In this city there is no economic reason to invest on any level other than on the upscale housing.

For example, look at the recent rent law proposals. I am not sure what the final agreements are or will be, BUT imagine that one major aspect of the proposals is enacted, that is:

The repeal of deregulation, presently rent regulated apartments are eligible to be deregulated when rents exceed $2000 and/or the tenant has a certain income level (I forget the specific number).

The proposal is to repeal the above and to return to full regulation. ALSO, and most shockingly, to so RETROACTIVELY! Perfect example of idiotic laws which pander to the public, BUT are fully anti+investment!

Imagine a residential real estate investor build a rental building within the last few years. His business plan, and profit model and investment incentive was based on an expectation of receiving market rent. Addtionally, his lender provided a mortgage based on the income derived from market rents for the lifetime of the mortgage.

You build and then state and city government with a single pen stroke destroys your business plan, your profit model and puts your mortgage in jeopardy, as the lender may demand more collateral or a sale of the building.

The whole project based on market rents; profit expected to grow as the market grows, but as a result of government, profit and growth will be limited and determined by some politically appointed BOARD which will dictate rents and rent increases, among other limitations upon the operation of the LLs property and running of his business.

What investor will invest in an environment where profitability cannot be forcasted w/o government interference. Where pofitability can be taken away and/or limited not by market forces. Ut by government.

There is NO reason to invest in such an environment.

Presently, only upscale rental housing, because it is not regulated, makes economic sense. Which is why there has been a boom of upscale housing.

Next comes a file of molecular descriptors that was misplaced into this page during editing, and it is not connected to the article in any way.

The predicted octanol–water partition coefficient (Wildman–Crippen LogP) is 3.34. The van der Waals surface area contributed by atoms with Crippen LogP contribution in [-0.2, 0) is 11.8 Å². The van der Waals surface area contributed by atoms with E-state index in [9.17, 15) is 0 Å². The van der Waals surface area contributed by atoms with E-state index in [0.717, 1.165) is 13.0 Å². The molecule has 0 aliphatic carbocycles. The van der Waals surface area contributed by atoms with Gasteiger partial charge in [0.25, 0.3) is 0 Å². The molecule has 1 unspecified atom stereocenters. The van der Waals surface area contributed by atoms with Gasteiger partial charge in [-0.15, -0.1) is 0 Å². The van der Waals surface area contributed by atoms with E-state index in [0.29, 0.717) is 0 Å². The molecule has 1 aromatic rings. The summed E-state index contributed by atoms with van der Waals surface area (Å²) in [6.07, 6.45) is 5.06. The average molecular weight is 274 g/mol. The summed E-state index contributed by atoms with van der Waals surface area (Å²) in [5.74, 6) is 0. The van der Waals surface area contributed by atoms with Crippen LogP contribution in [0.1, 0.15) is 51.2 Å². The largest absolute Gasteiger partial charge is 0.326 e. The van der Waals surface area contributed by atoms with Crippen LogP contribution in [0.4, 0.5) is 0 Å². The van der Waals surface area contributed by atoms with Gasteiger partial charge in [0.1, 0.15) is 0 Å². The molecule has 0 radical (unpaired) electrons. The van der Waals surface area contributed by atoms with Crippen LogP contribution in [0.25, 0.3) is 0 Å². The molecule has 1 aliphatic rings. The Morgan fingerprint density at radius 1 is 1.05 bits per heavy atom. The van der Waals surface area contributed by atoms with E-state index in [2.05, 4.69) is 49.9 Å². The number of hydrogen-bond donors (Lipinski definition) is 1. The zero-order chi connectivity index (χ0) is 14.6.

If the law is passed and applied retroactively there be no incentive to invest.

As long as even newly built middle and working class rental housing falls under regulation, there is no economic incentive to invest. Which is why there has been literally no rental housing built for the middle and/or working class without government subsidy in DECADES!

The ONLY solutionis to permanently remove regulation for new housing. Doing so will end government interference in the market. Then the forces of Supply and Demand will create an efficient market which would naturally fill the demand for housing at all levels.

Of course allowing a capital market in a capitalist country to function is just too much to ask of the Socialist Republic of NY!

Investment requirs a stable profitable environment.
Quick reply to this message
 
Old 06-27-2011, 01:41 PM
 
Location: New York City
1,555 posts, read 2,143,938 times
Reputation: 904
I am enjoying all of your responses...very interesting topic. But part of the problem is that the focus is too much on NYC.....which has been done to death.

I am talking about the upstate NY region having new housing and new companies that decide to locate there. Not talking about making it a extension of NYC. The region would have its own unique identity separate from NYC and providing people with options. In other words instead of everybody automatically looking at NYC as the place to locate maybe people would look at the upstate NY region as an option instead.

When I was living in South Carolina just as an example....the state provided tax incentives to entice companies to locate there. It worked....BMW now has its headquarters in SC, Boeing is now getting ready for its new location in SC etc.

If New York state provided tax incentives for development in the upstate region I see no reason why any company would not want that kind of tax break....especially considering the price tag that comes along with having a location in Manhattan.
Quick reply to this message
 
Old 06-27-2011, 02:48 PM
 
982 posts, read 2,300,789 times
Reputation: 423
Quote:
Originally Posted by NewYorkBorn View Post
When I was living in South Carolina just as an example....the state provided tax incentives to entice companies to locate there. It worked....BMW now has its headquarters in SC, Boeing is now getting ready for its new location in SC etc.
You should read the papers more often. SC is a right to work state, New York is not, that's why BMW and especially Boeing are moving there (trying to move there). Any tax incentives are a drop in the bucket compared to getting a non-unionized labor force.
JC's history lesson is for the most part spot on. I'll quibble with the fact regarding the Erie Canal. It was pretty much obsolete when it was opened. BUT, your premise is simple minded to presume NYC and by default "upstate" developed or can develop in a vacuum, separated from each other.

Quote: